Warners also features the mid-budget content that’s increasingly essential to supporting exhibitors. Tim Story’s “Shaft” (June 14) unites father John Shaft (Samuel L. Jackson) with his security-expert son (Jessie Usher) to chase down cybercriminals. When Helen Mirren came onstage to promo Bill Condon’s twisty online dating thriller “The Good Liar” (November 15), costarring Ian McKellen as an older man trying to bilk Mirren’s fortune, she declared her love for theaters, saying, “I love Netflix, but fuck Netflix!” (Applause.)
Indie filmmaker Ry Russo-Young’s romance, based on the YA bestseller “The Sun is Also a Star” (May 17), stars Charles Melton tumbling head over heels for Yara Shahidi, whose family is scheduled to be deported. Ryan Reynolds gives voice to Pikachu in “POKÉMON Detective Pikachu,” the first live-action Pokemon movie (May 10), which costars Justice Smith, Kathryn Newton and Ken Watanabe. Melissa McCarthy and Bobby Cannavale find romance as an alien entity (James Corden) tries to decide whether to destroy or save the world in holiday comedy “Super Intelligence” (December 20).
Warner Bros. plans a big release for Gurinder Chadha’s Sundance crowdpleaser “Blinded by the Light” (August 14), which screened for exhibitors Tuesday night. Chadha told theater owners that she met Bruce Springsteen at a red-carpet event and told him she was adapting Sarfraz Manzoor’s book about coming of age in ’80s Luton, U.K. with help from the wisdom of Springsteen. “I want to make the movie,” she told him. “But I need your support.” “OK, I’m good with that,” Springsteen said.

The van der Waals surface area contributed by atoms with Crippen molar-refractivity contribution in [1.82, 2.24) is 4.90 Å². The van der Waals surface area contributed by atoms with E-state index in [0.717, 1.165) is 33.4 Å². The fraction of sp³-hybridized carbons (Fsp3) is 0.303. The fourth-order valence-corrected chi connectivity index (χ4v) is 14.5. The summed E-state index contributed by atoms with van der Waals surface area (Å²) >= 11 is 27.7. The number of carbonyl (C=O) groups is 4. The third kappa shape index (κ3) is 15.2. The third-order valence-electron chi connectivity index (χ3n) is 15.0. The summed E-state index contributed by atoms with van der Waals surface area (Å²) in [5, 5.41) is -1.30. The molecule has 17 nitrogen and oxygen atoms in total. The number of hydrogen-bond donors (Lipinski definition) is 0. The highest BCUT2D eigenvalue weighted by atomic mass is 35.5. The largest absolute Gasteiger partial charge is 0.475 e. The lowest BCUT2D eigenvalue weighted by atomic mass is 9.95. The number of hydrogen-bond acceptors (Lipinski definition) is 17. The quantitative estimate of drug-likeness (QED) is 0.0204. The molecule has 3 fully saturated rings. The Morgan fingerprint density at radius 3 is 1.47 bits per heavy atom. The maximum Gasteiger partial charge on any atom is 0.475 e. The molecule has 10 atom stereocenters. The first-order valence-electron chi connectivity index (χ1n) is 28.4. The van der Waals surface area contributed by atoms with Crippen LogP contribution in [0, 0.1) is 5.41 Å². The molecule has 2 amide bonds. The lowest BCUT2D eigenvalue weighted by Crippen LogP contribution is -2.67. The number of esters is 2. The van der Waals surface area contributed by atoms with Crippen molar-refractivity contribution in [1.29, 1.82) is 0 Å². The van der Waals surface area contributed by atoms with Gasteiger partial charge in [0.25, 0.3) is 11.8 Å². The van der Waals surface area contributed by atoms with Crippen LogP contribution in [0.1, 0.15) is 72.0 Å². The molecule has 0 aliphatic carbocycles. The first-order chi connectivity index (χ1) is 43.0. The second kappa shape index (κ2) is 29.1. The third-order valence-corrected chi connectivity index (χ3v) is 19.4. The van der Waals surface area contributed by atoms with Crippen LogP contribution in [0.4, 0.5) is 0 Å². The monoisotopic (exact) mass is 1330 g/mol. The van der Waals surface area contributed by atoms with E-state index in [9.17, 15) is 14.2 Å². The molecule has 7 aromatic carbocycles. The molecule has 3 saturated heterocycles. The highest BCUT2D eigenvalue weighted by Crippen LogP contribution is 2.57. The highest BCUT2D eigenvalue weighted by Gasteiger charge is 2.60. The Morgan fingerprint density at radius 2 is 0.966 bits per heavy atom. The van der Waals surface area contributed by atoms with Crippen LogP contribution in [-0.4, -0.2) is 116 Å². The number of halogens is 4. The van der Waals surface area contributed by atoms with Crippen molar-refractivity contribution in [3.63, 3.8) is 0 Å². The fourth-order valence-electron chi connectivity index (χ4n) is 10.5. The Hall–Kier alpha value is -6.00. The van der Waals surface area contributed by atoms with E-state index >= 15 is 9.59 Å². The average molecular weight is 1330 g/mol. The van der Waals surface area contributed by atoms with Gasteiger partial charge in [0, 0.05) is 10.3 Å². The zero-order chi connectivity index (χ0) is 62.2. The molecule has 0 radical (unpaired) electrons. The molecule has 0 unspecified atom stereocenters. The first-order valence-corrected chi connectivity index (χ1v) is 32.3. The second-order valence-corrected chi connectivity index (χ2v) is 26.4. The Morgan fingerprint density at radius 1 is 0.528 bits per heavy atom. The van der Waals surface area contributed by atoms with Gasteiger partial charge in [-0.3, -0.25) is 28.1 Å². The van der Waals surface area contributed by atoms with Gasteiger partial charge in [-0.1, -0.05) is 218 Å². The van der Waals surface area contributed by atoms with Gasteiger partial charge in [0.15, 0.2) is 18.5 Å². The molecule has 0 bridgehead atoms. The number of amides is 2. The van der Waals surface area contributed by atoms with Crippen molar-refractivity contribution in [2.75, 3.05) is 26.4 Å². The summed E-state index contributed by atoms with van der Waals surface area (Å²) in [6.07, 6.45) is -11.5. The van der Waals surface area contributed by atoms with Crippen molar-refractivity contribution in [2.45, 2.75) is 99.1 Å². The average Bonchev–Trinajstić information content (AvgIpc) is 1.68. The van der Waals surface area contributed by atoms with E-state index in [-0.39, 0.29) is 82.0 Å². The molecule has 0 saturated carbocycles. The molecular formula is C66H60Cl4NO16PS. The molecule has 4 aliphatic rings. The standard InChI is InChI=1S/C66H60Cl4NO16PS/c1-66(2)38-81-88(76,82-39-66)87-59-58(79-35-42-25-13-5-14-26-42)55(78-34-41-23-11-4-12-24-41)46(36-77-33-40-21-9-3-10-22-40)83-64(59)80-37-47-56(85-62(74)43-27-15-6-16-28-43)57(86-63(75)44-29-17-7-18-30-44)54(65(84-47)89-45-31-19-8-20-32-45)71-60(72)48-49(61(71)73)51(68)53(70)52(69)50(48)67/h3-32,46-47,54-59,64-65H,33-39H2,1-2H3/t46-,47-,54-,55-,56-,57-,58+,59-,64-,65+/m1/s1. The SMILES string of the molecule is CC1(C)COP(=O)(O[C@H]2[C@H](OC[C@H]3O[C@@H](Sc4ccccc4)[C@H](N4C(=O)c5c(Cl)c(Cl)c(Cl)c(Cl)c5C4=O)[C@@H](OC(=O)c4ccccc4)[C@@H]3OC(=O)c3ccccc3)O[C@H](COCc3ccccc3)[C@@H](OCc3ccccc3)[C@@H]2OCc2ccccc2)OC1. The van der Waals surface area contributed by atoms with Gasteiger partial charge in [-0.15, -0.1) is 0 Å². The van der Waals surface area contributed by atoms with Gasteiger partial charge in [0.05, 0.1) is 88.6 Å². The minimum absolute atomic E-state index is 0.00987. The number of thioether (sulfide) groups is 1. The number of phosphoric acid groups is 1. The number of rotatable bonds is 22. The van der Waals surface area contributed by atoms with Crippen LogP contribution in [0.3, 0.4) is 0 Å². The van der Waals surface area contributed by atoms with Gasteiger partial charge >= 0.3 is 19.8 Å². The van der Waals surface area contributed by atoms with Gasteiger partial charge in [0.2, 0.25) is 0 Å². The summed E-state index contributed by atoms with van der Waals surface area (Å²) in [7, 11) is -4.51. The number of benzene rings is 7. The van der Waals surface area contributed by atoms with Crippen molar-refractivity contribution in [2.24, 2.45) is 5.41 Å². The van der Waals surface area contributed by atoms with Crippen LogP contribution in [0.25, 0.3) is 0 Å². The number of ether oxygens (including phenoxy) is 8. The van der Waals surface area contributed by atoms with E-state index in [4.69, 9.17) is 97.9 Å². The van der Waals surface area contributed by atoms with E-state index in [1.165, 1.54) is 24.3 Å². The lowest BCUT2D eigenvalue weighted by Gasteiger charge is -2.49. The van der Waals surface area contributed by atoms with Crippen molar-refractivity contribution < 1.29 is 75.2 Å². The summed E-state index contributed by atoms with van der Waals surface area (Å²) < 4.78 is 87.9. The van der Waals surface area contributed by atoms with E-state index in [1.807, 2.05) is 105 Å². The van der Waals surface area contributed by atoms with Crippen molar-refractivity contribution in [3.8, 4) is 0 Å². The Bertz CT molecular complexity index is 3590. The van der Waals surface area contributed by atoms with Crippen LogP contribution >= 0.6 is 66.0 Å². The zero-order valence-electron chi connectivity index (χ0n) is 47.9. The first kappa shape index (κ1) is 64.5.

Stephen King’s “Doctor Sleep” (November 8) is Mike Flanagan’s continuation story of “The Shining” character Danny Torrance (Ewan McGregor), costarring Rebecca Ferguson.
Another literary adaptation is John Crowley’s movie take on Donna Tartt’s coming-of-age bestseller “The Goldfinch” (September 13). “In Amsterdam, I dreamt I saw my mother again,” intones star Ansel Elgort, who is still coping with the traumatic early loss of his mother, killed at the Metropolitan Museum. Jeffrey Wright, Nicole Kidman, and Sarah Paulson costar along with Finn Wolfhard, Aneurin Barnard, and Oakes Fegley.
Also appealing to adults and released in the awards corridor is writer-director Edward Norton’s period gangster drama “Motherless Brooklyn” (November) starring himself as a disabled man who tries to solve a mystery involving a powerful adversary (Alec Baldwin). Gugu Mbatha-Raw, Willem Dafoe and Bruce Willis costar.
Another mob drama, “The Kitchen,” was adapted by “Straight Outta Compton” writer Andrea Berloff from a graphic novel set in 1978 Hell’s Kitchen. Berloff makes her directing debut with this “Widows”-like story about a group of impoverished wives who take over their husbands’ business while they are in prison. Melissa McCarthy, Tiffany Haddish and Elisabeth Moss costar. “This was a chance to portray women in worlds they don’t often get the chance to be in,” said Berloff.
“I tried to join gangs, but they wouldn’t let me join, they thought I was goofy,” Haddish told the crowd.